Before someone becomes your friend or partner, they are a stranger to you, I explained. Something about them moved you and then you delved further into conversation — deeper into connection — and got to know them better.
Sometimes it might also be the words of a total stranger in a book or a poem that move you so deeply that you shift everything you thought you knew and embark on a different course.
Pulitzer Prize-winning poet Mary Oliver, who passed away this week, came into my life just like that. Her words have touched and moved me so profoundly over the course of my life. Eventually, she went from being a total stranger to a loving, loyal friend and for that, I am forever grateful.
“Fools stand on their island of opportunities and look toward another land. There is no other land; there is no other life but this.” — Henry David Thoreau
This week, I’ve been thinking a lot about the different speeches that have been on TV these last few days.
Yes, I watched the president speak from the Oval Office on Tuesday about the wall and our government shutdown. I also watched the Democratic leadership’s rebuttal right afterward.
Neither of these speeches moved me. Instead, they just made me mad. They made me mad about where we are right now in our country. They made me mad that so many hard-working Americans aren’t being paid and are struggling to get by. They made me mad that our country’s leadership can’t come together and find some path to common ground. They made me mad because, if you ask me, it feels as if the president and the Democratic leadership have put up a wall between themselves…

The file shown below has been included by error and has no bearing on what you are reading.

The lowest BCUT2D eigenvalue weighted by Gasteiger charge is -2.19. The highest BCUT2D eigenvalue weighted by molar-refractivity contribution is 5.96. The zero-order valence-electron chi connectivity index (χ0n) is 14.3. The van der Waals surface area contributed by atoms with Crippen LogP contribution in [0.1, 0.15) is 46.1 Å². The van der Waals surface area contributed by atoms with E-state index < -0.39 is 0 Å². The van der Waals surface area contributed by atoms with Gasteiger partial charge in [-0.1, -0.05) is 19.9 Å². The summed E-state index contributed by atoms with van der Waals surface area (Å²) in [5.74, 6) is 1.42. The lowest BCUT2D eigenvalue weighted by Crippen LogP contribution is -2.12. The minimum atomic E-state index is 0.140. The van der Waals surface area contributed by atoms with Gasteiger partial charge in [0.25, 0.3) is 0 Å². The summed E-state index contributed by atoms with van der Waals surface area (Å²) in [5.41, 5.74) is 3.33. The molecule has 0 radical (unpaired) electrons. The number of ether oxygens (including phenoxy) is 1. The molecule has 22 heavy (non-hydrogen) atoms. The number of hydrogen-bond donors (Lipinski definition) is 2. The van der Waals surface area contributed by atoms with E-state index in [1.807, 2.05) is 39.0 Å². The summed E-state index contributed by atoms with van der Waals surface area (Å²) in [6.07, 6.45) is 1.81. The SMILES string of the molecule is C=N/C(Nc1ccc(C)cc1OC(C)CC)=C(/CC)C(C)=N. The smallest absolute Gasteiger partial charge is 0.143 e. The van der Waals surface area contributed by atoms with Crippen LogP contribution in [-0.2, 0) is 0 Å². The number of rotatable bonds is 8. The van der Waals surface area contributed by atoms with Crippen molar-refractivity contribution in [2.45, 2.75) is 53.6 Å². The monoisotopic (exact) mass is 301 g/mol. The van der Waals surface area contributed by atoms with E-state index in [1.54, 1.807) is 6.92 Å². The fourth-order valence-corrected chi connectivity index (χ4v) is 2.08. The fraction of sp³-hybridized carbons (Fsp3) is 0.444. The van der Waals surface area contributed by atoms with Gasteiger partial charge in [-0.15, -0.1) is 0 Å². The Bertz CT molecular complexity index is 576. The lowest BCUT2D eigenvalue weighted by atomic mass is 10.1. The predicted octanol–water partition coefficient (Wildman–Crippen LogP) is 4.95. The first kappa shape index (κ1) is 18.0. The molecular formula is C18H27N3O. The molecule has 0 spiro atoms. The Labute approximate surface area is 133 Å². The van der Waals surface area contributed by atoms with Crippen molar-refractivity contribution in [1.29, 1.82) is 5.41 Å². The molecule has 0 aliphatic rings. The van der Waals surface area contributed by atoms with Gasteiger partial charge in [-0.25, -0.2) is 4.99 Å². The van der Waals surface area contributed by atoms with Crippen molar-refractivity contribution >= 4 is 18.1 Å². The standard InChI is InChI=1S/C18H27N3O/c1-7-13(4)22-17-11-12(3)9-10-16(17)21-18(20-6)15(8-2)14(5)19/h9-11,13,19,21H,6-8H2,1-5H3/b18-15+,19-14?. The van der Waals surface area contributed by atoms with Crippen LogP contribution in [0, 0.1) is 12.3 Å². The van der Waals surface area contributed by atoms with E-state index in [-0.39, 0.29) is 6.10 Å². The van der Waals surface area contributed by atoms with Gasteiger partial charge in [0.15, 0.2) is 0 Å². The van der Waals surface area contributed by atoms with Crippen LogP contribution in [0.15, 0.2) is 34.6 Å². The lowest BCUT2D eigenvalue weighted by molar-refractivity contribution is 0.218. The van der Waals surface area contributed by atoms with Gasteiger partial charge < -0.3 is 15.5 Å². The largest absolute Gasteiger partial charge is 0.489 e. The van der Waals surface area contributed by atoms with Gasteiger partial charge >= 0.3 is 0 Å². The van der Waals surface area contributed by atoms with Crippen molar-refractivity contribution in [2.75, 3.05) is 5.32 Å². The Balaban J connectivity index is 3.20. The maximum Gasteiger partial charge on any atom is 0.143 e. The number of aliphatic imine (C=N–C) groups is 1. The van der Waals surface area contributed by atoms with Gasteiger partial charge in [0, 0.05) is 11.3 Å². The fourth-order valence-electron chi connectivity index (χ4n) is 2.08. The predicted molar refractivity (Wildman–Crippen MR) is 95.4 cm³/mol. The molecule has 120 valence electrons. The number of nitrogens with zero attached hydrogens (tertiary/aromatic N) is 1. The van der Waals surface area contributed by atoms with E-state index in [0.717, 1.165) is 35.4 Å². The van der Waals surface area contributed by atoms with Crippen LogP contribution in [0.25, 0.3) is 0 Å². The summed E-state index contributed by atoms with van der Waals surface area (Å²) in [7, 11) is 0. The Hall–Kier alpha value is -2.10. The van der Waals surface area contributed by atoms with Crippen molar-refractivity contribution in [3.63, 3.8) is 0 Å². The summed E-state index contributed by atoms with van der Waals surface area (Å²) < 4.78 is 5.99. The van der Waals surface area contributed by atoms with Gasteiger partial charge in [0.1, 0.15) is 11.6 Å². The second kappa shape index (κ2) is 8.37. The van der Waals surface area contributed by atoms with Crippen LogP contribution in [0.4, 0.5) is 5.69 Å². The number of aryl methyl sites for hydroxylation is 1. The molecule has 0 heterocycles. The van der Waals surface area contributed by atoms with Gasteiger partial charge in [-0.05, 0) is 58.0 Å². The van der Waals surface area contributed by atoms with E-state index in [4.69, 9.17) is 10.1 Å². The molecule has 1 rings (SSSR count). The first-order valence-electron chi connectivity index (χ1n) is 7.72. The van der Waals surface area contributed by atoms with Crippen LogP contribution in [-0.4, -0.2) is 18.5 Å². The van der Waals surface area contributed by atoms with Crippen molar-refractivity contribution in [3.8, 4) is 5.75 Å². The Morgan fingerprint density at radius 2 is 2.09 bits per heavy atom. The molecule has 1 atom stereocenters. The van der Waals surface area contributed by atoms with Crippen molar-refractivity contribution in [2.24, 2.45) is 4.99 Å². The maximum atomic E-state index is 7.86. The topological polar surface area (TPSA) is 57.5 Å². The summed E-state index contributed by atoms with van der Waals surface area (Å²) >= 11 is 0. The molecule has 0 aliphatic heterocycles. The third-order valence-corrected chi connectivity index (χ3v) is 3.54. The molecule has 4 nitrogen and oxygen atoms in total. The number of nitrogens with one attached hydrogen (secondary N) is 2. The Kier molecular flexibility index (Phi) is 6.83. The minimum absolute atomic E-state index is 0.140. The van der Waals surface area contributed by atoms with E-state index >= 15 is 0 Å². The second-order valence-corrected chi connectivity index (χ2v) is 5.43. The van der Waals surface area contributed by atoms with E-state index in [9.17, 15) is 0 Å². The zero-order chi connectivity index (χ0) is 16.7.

“Only those who risk going too far can possibly find out how far they can go.” — T.S. Eliot
On the first day of 2019, I sat down and meditated on how blessed I am to get this chance at a new year of life.
I focused on my intention to embrace the year ahead as one big magical adventure. My mind raced at times while thinking about this challenge to myself, but as I slowed down and focused my breathing, I found myself feeling calm and hopeful about what’s ahead.
If I have one big goal for this year, it’s to approach all of my professional and personal decisions from a place of adventure in 2019. Or, as one of my favorite poets the late John O’Donahue writes, I want to “awaken my spirit to adventure” this year. (You can read his poem in the “Sunday Reflection” section below.)
This year, I want to venture out, venture forward and venture into the unknown. I want to make decisions by asking myself, “Am I going to see and/or experience something new by doing this? Will it scare me or push me outside my comfort zone? Will I be able to look back and feel like I learned something or grew in some way? Will it be fun, meaningful and worthwhile?”
If my answer to these questions is “yes,” then I’ll know I’m making the right choice.
In 2019, I want to push myself to try things I might have said “no” to in the past. I want to challenge myself to keep an open mind about new opportunities. I want to stop looking at the items on my calendar as things I have to do, and instead, view them as experiences that I get to embark upon. And, I want to keep track of it all along the way.
That’s why I’m excited about “I’ve Been Thinking… The Journal,” which came out last week. This journal is a place for me (and for all of you as well) to write down what I’m thinking and experiencing throughout the coming year. It will also be a place for me to document how I’m feeling, what I’m excited about, what I’m scared of, and what I’m hopeful about.